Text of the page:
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  • When the bunting at the end of the stray line passes his hand, he calls to his assistant to turn the glass, and allows the line to pay out freely.
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  • From this Philosophy passes into a discussion in regard to the nature of providence and fate, and shows that every fortune is good.
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  • Of course, defence easily passes into counterattack, as when early apologists denounce Greek and Roman religion.
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  • The central apologetic thesis is the uniqueness of the "only-begotten"; it is here that " the supernatural " passes into the substance of Christian faith.
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  • without any legislative authority is the little mountain railway from Llanberis to the summit of Snowdon, which was made by the owner of the land through which it passes.
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  • It forbade the granting of passes except to certain specified classes, - a provision entirely absent from the original measure.
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  • The points over which a train travels when directed from the main to a branch line are called " facing points " (F P), while those which it passes when running from a branch to a main line are " trailing points " (TP).
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  • In the sacrifice of sacralization the sanctity passes from the victim to the object; in that of desacralization, from the object to the victim.
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  • Intersecting the mountains are numerous ravines and passes.
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  • Breaching the high ground of Salisbury Plain, it passes Amesbury, and following a very sinuous course reaches Salisbury.
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  • The Huddersfield canal passes it.
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  • of Morelia on a branch of the Mexican National, which also passes through the mining town of Angangueo (9115) in the same district; and Tacambaro (5070), 46 m.
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  • But the second syllable of the same word shows Syriac siding with Hebrew against Arabic. Again the primitive a of Arabic is in the older (Nestorian) pronunciation of Syriac maintained, while in Jacobite Syriac and in Hebrew it passes into o: thus Ar.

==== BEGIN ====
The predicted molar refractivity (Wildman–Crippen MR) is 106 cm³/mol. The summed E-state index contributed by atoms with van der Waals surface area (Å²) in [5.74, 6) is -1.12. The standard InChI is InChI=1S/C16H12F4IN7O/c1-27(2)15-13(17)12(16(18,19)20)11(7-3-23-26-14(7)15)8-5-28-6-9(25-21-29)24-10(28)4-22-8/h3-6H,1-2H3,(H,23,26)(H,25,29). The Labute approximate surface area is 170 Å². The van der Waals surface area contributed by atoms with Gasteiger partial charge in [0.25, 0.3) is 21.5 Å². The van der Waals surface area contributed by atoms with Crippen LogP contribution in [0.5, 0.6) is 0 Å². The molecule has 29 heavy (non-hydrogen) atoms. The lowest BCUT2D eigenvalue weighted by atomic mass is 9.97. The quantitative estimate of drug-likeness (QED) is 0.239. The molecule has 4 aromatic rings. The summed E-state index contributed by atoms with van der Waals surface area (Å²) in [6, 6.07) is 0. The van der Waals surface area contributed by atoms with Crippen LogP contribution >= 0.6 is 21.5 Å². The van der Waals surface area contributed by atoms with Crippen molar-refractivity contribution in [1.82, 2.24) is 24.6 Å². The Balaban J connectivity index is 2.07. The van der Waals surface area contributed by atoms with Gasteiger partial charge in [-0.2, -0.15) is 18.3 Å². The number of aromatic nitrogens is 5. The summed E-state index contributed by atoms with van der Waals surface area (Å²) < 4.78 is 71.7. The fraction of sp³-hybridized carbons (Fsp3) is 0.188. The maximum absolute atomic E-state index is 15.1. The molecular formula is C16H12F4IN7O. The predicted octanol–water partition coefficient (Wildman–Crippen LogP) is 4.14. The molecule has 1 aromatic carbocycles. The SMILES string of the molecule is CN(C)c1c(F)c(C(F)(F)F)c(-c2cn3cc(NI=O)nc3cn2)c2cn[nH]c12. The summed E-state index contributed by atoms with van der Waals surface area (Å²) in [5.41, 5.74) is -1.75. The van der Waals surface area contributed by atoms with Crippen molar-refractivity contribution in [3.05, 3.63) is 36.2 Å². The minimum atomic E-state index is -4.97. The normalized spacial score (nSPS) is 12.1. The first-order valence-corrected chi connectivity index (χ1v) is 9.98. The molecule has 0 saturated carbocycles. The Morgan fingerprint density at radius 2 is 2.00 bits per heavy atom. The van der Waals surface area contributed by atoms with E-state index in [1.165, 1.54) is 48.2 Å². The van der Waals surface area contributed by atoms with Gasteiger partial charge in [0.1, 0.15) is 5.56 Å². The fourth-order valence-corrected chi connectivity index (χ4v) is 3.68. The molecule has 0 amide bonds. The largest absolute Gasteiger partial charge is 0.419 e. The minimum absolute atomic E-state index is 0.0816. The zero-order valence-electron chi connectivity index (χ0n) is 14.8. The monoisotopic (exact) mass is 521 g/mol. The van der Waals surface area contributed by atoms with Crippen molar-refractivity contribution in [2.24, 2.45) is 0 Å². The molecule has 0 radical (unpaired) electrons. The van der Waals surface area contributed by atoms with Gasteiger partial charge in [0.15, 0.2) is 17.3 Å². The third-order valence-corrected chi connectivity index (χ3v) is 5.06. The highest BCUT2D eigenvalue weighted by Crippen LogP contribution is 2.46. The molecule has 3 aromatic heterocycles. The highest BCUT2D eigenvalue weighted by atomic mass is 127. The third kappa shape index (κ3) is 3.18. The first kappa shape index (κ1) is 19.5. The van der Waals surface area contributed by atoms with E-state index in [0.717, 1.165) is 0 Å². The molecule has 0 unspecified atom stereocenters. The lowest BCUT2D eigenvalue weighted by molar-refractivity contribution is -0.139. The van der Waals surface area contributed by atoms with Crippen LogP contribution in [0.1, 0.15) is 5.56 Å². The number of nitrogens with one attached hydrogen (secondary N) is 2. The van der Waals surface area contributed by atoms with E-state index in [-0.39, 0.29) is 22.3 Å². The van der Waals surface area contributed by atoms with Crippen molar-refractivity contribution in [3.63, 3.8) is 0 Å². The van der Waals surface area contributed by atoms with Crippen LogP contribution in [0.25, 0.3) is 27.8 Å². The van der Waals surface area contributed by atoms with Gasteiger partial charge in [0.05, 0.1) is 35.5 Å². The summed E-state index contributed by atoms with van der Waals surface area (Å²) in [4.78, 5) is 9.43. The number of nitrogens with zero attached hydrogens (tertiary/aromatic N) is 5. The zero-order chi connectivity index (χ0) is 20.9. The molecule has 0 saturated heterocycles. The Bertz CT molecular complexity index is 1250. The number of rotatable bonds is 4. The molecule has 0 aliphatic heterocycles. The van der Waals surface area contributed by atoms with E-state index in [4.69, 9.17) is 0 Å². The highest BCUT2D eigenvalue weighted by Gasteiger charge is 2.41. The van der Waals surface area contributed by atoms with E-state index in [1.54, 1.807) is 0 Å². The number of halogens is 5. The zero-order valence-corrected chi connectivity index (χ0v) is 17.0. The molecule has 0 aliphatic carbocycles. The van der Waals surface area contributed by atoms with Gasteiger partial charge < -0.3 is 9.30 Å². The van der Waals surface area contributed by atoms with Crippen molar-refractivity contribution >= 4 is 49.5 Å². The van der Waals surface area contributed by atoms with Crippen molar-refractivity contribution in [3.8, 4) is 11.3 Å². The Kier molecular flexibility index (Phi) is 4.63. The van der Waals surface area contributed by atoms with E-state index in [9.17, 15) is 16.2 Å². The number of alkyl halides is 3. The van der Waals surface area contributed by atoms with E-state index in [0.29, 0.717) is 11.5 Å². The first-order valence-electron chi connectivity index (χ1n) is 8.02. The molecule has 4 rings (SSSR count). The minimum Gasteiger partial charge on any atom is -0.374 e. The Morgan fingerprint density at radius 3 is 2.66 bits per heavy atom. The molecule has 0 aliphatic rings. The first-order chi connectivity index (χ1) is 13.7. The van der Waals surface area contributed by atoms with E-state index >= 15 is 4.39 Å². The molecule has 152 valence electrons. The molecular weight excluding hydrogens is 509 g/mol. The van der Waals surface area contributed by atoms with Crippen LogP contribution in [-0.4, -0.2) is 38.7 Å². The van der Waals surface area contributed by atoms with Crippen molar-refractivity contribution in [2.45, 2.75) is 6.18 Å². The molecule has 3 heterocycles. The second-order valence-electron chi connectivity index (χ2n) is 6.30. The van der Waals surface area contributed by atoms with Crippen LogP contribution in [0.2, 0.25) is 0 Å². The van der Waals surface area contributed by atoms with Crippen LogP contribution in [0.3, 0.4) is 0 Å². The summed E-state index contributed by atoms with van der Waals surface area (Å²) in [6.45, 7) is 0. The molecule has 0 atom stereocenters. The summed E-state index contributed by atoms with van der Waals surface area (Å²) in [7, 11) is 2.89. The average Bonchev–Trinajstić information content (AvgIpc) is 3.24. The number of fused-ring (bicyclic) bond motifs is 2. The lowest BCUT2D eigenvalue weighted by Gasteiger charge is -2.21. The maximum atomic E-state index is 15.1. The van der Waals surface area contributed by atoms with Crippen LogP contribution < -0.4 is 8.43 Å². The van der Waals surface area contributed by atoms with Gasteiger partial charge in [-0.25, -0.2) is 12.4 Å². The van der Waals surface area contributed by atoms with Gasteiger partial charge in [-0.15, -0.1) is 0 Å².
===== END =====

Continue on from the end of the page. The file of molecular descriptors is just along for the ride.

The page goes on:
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  • They derive this moisture from the air by means of aerial roots, developed from the stem and bearing an outer spongy structure, or velamen, consisting of empty cells kept open by spiral thickenings in the wall; this sponge-like tissue absorbs dew and rain and condenses the moisture of the air and passes it on to the internal tissues.
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  • Thence the boundary passes in the one direction through the Mediterranean, and down the Red Sea to the southern point of Arabia, at the strait of Bab-el-Mandeb, in 45° E.; and in the other through the Black Sea, and along the range of Caucasus, following approximately 4 0° N.
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  • A great circle, drawn through East Cape and the southern point of Arabia, passes nearly along the coast-line of the Arctic Ocean, over the Ural Mountains, through the western part of the Caspian, and nearly along the boundary between Persia and Asiatic Turkey.
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  • In like manner a great circle drawn through East Cape and the extremity of the Malay peninsula, passes nearly over the coasts of Manchuria, China and Cochin-China, and departs comparatively little from the eastern boundary.
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  • These mountains, which include the highest peaks in the world, rise, along their entire length, far above the line of perpetual snow, and few of the passes across the main ridges are at a less altitude than 15,000 or 16,000 feet.
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  • in average altitude, the highest summits not exceeding 6000 ft., and one of the passes being as low as 1400 ft.
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  • By the Kabul valley route, which includes at its head the group of passes across the Hindu Kush which extend from the Khawak to the Kaoshan, all those central Asian hordes, be they Sacae, Yue-chi, Jats, Goths or Huns, who were driven towards the rich plains of the south, entered the Punjab.
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  • Some of them migrated from districts which belong to eastern Asia, but none of them penetrated into India by eastern passes.